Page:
Nazifa Islam



a found poem: Virginia Woolf's Mrs. Dalloway

She hadn't beauty and knew it.
Hour after hour of life came to stay and made her

feel cut to such an extent that she wrapped herself
in brown paper. The blood that rushed in her

veins shocked her. In summer she sat smoking after dinner
with her arms round her knees

talking to the floor. Society was not to be envied.
The world was nothing kind.

She could quarrel with literally anything:
the penny in her pocket

an old man talking to a ruby ring
the cows in the field. She liked nothing but evening

and night—where ideas were
when a private letter could be written.

Large-eyed life was always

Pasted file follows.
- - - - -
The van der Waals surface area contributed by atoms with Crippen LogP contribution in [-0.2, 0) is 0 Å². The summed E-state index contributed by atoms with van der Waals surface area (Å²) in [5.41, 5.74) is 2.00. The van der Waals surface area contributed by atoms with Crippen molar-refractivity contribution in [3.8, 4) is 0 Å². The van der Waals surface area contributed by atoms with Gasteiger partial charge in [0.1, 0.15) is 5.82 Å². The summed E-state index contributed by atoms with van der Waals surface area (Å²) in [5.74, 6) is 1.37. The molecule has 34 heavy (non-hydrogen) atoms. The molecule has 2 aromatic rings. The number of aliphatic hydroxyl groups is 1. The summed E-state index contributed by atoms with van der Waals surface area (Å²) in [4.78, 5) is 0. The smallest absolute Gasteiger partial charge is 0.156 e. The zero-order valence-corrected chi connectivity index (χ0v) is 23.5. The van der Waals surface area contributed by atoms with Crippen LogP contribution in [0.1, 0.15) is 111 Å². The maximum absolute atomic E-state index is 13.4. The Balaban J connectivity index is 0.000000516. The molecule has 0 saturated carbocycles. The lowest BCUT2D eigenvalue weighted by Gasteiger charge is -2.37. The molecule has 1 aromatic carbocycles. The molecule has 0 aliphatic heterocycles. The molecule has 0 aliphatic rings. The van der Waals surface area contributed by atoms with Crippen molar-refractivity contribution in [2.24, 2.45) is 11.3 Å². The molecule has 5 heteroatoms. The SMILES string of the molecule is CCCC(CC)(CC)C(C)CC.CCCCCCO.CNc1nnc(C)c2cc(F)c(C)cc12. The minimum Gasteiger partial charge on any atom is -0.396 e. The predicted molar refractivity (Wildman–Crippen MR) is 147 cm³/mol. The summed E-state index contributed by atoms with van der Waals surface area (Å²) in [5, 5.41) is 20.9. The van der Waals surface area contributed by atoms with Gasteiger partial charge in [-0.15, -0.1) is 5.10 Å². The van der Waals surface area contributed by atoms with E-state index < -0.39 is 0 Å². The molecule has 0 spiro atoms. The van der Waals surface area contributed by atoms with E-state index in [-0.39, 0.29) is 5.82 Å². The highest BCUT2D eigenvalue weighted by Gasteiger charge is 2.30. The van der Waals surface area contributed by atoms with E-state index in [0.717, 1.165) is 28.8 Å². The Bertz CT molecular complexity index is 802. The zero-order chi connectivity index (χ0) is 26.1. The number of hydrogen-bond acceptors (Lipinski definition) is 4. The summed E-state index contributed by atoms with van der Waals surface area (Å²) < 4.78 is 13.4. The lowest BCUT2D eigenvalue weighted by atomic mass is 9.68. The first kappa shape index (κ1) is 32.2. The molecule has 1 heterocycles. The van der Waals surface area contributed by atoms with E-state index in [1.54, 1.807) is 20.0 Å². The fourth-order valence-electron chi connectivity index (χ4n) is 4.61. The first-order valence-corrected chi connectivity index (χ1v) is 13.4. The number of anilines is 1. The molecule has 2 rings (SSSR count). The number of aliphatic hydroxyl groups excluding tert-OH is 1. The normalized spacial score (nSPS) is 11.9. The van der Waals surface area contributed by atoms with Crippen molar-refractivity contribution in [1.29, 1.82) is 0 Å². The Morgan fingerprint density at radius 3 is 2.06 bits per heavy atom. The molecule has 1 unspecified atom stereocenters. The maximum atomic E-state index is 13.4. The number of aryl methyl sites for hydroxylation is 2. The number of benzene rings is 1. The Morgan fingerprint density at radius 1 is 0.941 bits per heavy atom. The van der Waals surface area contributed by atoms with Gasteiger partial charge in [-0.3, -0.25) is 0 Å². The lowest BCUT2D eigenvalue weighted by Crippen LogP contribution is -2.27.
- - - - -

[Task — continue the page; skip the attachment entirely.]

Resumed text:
upsetting her.




a found poem: Virginia Woolf's The Waves

The elm tree in the park where I finally clutched your hand.          
The rose umbrella I bought us.
Your voice.

I was so myself—opened up, stupid
always talking. Buzz, buzz, buzz.

You—faithless and empty—darted in and left me
battered and hollow.
Was I the wind of death to you?

When I knew our partings were forever
I walked my cut heart
down into the desert for a lion to destroy.

You once seemed tender.
I doubt it all now.




To write these poems, I select a paragraph of text from a Woolf novel—so far, either The Waves or Mrs. Dalloway—and only use the words from that paragraph to create a poem. I essentially write a poem while doing a word search using Virginia Woolf as source material. I don't allow myself to repeat words, add words, or edit the language for tense or any other consideration. These poems are simultaneously defined by both Woolf's choices with language as well as my own. They feel like an homage to Woolf as well as a way to express my own often-chaotic thoughts about the world I inhabit.